Explore further: Nurture, not physical environment, explains human behavior

Related Stories

Evolutionary origins of human dietary patterns

February 15, 2013

William Leonard has conducted extensive research on the diets and ways of prehistoric populations. A paper on his research will be presented Friday, Feb. 15, at the annual meeting of the American Association for the Advancement ...

Recommended for you

First look at pupil size in sleeping mice yields surprises

January 18, 2018

When people are awake, their pupils regularly change in size. Those changes are meaningful, reflecting shifting attention or vigilance, for example. Now, researchers reporting in Current Biology on January 18 have found in ...

Hunter-gatherers have a special way with smells

January 18, 2018

When it comes to naming colors, most people do so with ease. But, for odors, it's much harder to find the words. One notable exception to this rule is found among the Jahai people, a group of hunter-gatherers living in the ...

4 comments

Adjust slider to filter visible comments by rank

Display comments: newest first

FredJose
1 / 5 (4) Jul 21, 2015
The story of hunter-gatherer as a beginning for human beings is of course highly speculative and not at all a proven thing. The facts can be interpreted quite differently if approached from another point of view, namely the biblically inspired one.That viewpoint would provide human beings with abundant intelligence right from the word go to enable them to do farming as in fact is recorded in the book of Genesis. Cain was a crop farmer whilst Abel was a shepherd.
The further development would be that after the worldwide flood, people of necessity had to gather what they could whilst beginning to work the land again. Noah is guilty of planting a vineyard and then getting drunk of the wine produced from it. Then when people were dispersed later on, they had to start all over again - hunting and gathering before being able to settle down, make tools and start farming again. Note that all other creatures had the fear of man put into them after the flood - most probably to protect them.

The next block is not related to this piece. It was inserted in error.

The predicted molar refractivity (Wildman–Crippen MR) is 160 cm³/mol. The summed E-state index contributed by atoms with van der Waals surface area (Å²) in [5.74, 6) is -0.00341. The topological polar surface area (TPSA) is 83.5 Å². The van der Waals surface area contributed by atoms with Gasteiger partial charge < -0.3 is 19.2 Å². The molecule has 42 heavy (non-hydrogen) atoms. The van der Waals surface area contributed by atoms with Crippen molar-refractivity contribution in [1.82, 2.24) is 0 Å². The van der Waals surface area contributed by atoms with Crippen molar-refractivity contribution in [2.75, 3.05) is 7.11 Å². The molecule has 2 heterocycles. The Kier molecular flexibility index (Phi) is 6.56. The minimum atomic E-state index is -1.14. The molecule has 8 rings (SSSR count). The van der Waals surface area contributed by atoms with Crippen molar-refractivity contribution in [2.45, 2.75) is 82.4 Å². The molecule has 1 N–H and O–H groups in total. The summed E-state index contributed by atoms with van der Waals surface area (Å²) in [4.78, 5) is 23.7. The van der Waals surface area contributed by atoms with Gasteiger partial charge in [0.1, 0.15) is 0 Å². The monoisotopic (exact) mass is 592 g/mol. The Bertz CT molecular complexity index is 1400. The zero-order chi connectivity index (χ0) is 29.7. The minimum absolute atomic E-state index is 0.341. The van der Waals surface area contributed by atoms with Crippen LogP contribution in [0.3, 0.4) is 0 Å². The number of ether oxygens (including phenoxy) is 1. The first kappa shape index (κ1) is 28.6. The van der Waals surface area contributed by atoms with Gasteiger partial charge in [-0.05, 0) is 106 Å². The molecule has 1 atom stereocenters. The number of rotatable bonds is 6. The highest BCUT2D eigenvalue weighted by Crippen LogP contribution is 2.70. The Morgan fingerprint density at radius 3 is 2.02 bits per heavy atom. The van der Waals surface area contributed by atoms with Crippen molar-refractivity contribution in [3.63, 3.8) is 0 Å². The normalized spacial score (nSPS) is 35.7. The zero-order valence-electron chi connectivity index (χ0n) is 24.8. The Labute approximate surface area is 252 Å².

Vietvet
4 / 5 (4) Jul 21, 2015
@FreddyJ

Comments from a mental midget.
24volts
not rated yet Jul 21, 2015
I think the scientist are looking in the wrong direction here. They should be looking at the responsibilities shared between the men and women. Men might have been the main hunters but the women were probably the ones that gathered the fruits, nuts, and berries so to speak. It wouldn't have taken women very long to realise that they could plant some of the foods they gathered back in the ground and have more grow. At that point they wouldn't have to search for food so much and could actually stay in one spot for a while. Women are the civilizing half of the human race.... Once she got a fixed home and hearth I would bet men of the time would have a lot of trouble getting the women of the time to live out of a tent again. And just to add a silly but possible bit - you can't redecorate the inside of a tent like you can a fixed cave, hut or long house.
petepal55
not rated yet Jul 22, 2015
I think nomadic must be a new concept to these people. If a group moves with the seasons over a given area for more than a few years it gives the group the opportunity to plant seeds, not necessarily on purpose, and be back at the harvest season for that crop, and do that for every crop they can plant along their nomadic route. Some plants might need tending so people might stay to care for them. The same might be done for nomadic livestock, fish, or any other valuable resource that's native to an area of their travels. Trading would be inevitable...

Please sign in to add a comment. Registration is free, and takes less than a minute. Read more

Click here to reset your password.
Sign in to get notified via email when new comments are made.